LIVERPOOL, UNITED KINGDOM--(Marketwire - May 9, 2012) - David Phillips & Partners Solicitors have announced Shahid Miah's successful defence for appellant, Sanjay Dhar, in a High Court Money Laundering case.
Shahid Miah is one of the most knowledgeable criminal defence solicitors in the UK, with experience in some of the largest VAT cases ever witnessed in the country. The details of his recent victory, on behalf of Sanjay Dhar, have been legally released this week by reputable law firm David Philips & Partners Solicitors (DPP Law).
Shahid Miah argued against Sanjay Dhar's extradition to the Netherlands before the High Court, which was sought following a prosecution regarding an allegation of Money Laundering. The prosecution on behalf of the Public Prosecutor of the Netherlands was backed by a European Arrest Warrant (EAW) - which was judged to be invalid, therefore allowing Shahid Miah to appeal.
The success of the appeal was two-fold:
1. "Failing to particularise the offence"
2. "Dual Criminality Test"
Sanjay Dhar was accused of acting from the UK as part of a Money Laundering conspiracy based in the Netherlands but the EAW failed to provide specific details of the criminal action believed to be carried out by the defendant.
The Court commented that the term 'particulars' as used in Section 2 (4) (c) in the Act certified by the assigned authority on the case, SOCA1, means that a 'broad omnibus description of the alleged criminal conduct', is inadequate. Shahid Miah subsequently argued that the 'particulars' were too insufficient for Sanjay Dhar to even understand the nature or degree of the offence which he was suspected to have committed.
In addition, the Court further welcomed the appeal under the grounds that if the conduct claimed in the EAW occurred in England, it would not be considered an offence, thus failing to meet the prerequisite of Dual Criminality under Section 64 (3) of the Act.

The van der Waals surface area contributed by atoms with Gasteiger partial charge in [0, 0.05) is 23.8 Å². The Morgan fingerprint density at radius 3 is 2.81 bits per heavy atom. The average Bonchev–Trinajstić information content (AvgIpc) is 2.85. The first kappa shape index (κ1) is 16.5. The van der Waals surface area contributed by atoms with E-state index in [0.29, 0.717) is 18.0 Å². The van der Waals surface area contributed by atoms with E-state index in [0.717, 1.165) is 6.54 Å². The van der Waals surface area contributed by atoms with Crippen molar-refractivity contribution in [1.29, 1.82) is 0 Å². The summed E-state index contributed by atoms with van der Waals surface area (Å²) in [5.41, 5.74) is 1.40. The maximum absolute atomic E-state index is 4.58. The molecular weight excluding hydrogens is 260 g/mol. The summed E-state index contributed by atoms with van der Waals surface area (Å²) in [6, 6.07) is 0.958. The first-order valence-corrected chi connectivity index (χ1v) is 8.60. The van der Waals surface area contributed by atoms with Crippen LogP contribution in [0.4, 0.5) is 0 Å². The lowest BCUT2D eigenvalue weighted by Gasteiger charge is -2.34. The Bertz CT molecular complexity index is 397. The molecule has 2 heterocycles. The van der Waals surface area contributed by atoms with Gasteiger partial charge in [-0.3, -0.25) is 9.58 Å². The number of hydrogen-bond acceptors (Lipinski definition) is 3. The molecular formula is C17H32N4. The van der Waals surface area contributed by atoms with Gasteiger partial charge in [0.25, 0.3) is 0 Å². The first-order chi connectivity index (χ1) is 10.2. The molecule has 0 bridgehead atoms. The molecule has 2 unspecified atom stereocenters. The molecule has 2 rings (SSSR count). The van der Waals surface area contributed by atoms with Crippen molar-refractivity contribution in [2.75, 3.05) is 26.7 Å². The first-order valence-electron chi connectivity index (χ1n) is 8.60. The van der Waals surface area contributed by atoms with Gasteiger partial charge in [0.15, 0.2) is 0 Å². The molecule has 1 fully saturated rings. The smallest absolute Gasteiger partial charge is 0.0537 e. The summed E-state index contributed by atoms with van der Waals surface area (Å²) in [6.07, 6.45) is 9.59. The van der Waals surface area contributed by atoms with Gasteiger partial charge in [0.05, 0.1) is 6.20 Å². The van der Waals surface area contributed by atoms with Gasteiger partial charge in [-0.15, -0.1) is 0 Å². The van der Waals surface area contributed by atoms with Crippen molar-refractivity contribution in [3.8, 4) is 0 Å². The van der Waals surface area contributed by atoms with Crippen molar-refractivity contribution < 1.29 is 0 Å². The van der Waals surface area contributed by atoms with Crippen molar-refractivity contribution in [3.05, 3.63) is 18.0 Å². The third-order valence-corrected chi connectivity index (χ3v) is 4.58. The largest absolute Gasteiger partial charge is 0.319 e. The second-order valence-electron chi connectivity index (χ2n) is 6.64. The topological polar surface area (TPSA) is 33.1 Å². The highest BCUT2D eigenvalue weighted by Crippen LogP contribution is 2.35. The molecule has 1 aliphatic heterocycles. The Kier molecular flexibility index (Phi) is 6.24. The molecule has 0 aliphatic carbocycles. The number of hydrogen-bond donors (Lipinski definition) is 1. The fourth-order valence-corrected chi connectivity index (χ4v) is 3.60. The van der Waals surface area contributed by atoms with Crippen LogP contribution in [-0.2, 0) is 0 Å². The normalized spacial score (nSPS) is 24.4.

Shahid Miah then defended against Sanjay's alleged breach of the Proceeds of Crime Act 2002 (POCA), whereby he was accused of:
- Concealing or transferring criminal property.
- Assisting in the retention, and control of criminal property.
Miah put forward that these allegations were again lacking clarity when it came to 'particulars'. The Court recognised that for any property, including cash, to be considered 'criminal property', it needs to constitute an individual's personal gain directly from illegal behaviour or represent that personal gain - and the accused must be aware that their activities are illegally contributing to their own benefit.
It was difficult to prove whether the funds received by Sanjay Dhar were 'criminal property' when they came into contact with him or were originally dirtied by a separate party and later moved into his account.
The way in which Sanjay received his allegedly criminal funds was through a Hawala banking system2 - an honour-based operation, whereby money is transferred via a network of Hawala brokers. Systems of this kind are deemed illegal in the Netherlands if unlicensed. However, Hawala banking is perfectly legal in the UK.
In conclusion, Lord Justice Moore-Brick and Mr Justice King of the High Court sided with Shahid Miah's defence against Sanjay Dhar's extradition from Britain to the Netherlands on the grounds of Money Laundering. Miah successfully appealed for his client by professionally underlining the ambiguity of the prosecution in coherence with the requirements set out by the European Arrest Warrant and the Proceeds of Crime Act.
To find out more about serious fraud contact expert Shahid Miah, or if you require assistance on a similar case, he is available on 0121 222 4163 or 07506 732 394.
About David Philips & Partners Solicitors
- Offices throughout the UK including Liverpool, London, Manchester and Birmingham.
- Regulated by Solicitors' Regulation Authority (SRA Ref#: 73353).
- Founded in 1982 and has over 29 years legal experience in the following specialised areas; criminal defence, accident claims, actions against the police, matters involving children, motoring offences and prison law matters.
1 SOCA -Serious Organised Crime Agency: Work to put serious criminals behind bars, and use many other tactics to fight crime and keep you safe. In particular, the SOCA want to ensure crime doesn't pay and that it's harder to commit.
2 hawala banking: money transferring system whereby money 'never moves':
- Distributor pays money to independent broker in one location.
- That broker contacts an associate in another location (usually with some form of password), who then pays money to the distributor's intended recipient.
- The brokers then settle the debt between each other at a later date.